Whether you are a creating a new business or looking to rebrand a current one, it's important that you put in some time and consideration to where you want to position yourself in your market.
It’s all about finding your market niche.
Identify a market need that’s not being met, set yourself apart from the other companies and dominate that niche.
1) How to find your position:
A very useful exercise (thank you to Seth Godin) is to draw up an X & Y axis. Assign each axis a value and begin to plot the position of other companies in your market. When drawing up this axis, make sure to pick 2 variables that are important to your customers, not you personally.
For this example I will use Pizza.
The 2 axis have have chosen is price and speed/convenience. On one side it goes from expensive to cheap and on the other it goes from cooked from frozen at home, to hand made in a restaurant.
This could also be replicated by Coffeeshops using speed (instant vs pour over) and price or holidays using temperature (hot or cold) and activity (relaxing or high adrenaline).
Here we can see the spaces occupied by: La Gatta, Pizza Hunt, Pizza Express Domino's and Tesco Everyday Value.
Can you spot a potential opportunity?
2) Some examples of different brands within one market.
To illustrate that I have grouped together some brands/products so you can see the differences in their branding as they try to appeal to a specific market. Using what I have observed from the brands above, I have taken a generic brand and have rebranded in a variety of ways to appeal to different markets.
3) Choosing your position.
Pick a place that you like, can serve and has little competition.
Looking at your diagram, where best could you place yourself? Being the first brand within that category is a huge advantage as you are able to position yourself as the market leader without little or no pressure from your rivals.
If we take the Pizza Axis above, we can see that there is an opportunity to create a Pizza that is both Fast and Expensive as people won't want the opposite of Cheap and Slow. A perfect solution could be a restaurant quality frozen Pizza to have at home.
4) Deciding on your Branding
In order to reinforce position in a way that appeals to audience, you will have to balance having the characteristics that they will recognise, yet make you distinctive.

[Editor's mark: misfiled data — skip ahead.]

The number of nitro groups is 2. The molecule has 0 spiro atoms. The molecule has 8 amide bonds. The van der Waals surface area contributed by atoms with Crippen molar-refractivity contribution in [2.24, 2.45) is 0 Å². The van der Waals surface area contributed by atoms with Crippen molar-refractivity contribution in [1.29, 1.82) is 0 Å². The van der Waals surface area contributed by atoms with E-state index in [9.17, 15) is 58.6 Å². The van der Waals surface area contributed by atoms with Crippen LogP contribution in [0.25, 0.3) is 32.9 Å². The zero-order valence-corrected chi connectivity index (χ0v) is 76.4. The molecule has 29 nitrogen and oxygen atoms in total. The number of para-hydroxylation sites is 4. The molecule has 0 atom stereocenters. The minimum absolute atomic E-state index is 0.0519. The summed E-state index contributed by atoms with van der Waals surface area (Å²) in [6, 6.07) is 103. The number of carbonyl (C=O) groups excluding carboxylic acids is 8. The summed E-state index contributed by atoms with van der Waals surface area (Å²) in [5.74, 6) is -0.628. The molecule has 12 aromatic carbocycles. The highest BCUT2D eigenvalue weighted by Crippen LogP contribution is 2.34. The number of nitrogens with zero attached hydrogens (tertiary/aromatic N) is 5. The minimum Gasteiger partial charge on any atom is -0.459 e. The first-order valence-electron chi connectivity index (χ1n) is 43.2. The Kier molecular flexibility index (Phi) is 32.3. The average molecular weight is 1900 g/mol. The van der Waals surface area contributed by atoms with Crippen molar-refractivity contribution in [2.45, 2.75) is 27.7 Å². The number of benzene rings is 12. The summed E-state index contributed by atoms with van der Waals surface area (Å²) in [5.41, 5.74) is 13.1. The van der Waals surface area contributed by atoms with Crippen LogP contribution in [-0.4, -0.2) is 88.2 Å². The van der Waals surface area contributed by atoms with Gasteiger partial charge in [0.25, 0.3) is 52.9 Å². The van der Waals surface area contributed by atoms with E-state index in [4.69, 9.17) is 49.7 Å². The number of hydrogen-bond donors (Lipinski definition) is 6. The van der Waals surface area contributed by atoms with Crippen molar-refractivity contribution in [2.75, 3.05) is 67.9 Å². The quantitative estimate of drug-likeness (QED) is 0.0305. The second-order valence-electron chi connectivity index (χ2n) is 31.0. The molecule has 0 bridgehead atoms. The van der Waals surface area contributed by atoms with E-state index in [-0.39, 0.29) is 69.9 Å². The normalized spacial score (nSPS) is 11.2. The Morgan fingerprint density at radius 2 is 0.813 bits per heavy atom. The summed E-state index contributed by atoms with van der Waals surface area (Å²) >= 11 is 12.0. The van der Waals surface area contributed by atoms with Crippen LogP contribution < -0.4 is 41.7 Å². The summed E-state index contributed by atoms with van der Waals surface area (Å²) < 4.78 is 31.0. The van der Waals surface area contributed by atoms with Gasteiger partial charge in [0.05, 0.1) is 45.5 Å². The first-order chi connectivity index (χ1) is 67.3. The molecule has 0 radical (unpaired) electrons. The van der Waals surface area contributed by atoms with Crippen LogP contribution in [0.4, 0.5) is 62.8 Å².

What's the best way to do this?
If we were to use the example above of a Restaurant quality frozen Pizza, which one of the generic logos would be best suited and why is that? Here is a mock up below of what I think would be best suited.
5) Incorporating your 'why'
This will give it memorability and help make it stand out from the competition. As I mentioned in a previous article, people don't buy what you do, they buy why you do it.
By using storytelling to tell customers why you are so passionate about what you do, you become memorable and will therefore stand out in your niche.
Does your product have a story behind it? What about your company? Stories are what make consumers feel connected with your business. By telling one, a company becomes easier to relate to, more meaningful, and more genuine.
6) Telling A story
Branding is so much more than a logo. It also involves colours, textures, patterns, typefaces, tone of voice, packaging just to name a few. So you will have many ways to communicate your message to your audience. Make sure that is easy to understand, without being too in your face. A nice example of this is the use of apples by Advertising behemoth Leo Burnett (where I used to work!)
"Apples have become a symbol for the Leo Burnett Company ever since Leo Burnett put out a bowl of apples at a reception when he opened his doors in the middle of the Great Depression, which caused a lot of talk, with people saying that it would not be long before Burnett would be selling apples on the street. Apples continued to be a symbol of Leo Burnett's hospitality and success throughout the years and are still used today. Leo Burnett gives away over 3 million apples a year worldwide."
To sum up
Even if you aren't considering to reposition yourself, it is always good to stay on top of what's happening within your industry. If done regularly, this exercise will allow you to see any potential spaces for you to move into and being 'the first' or the 'category leader' in a specific area will give you a huge advantage over any competitors.
Remember, you don't have to change your current position, but you can create a new product that will work perfectly for a new untapped market.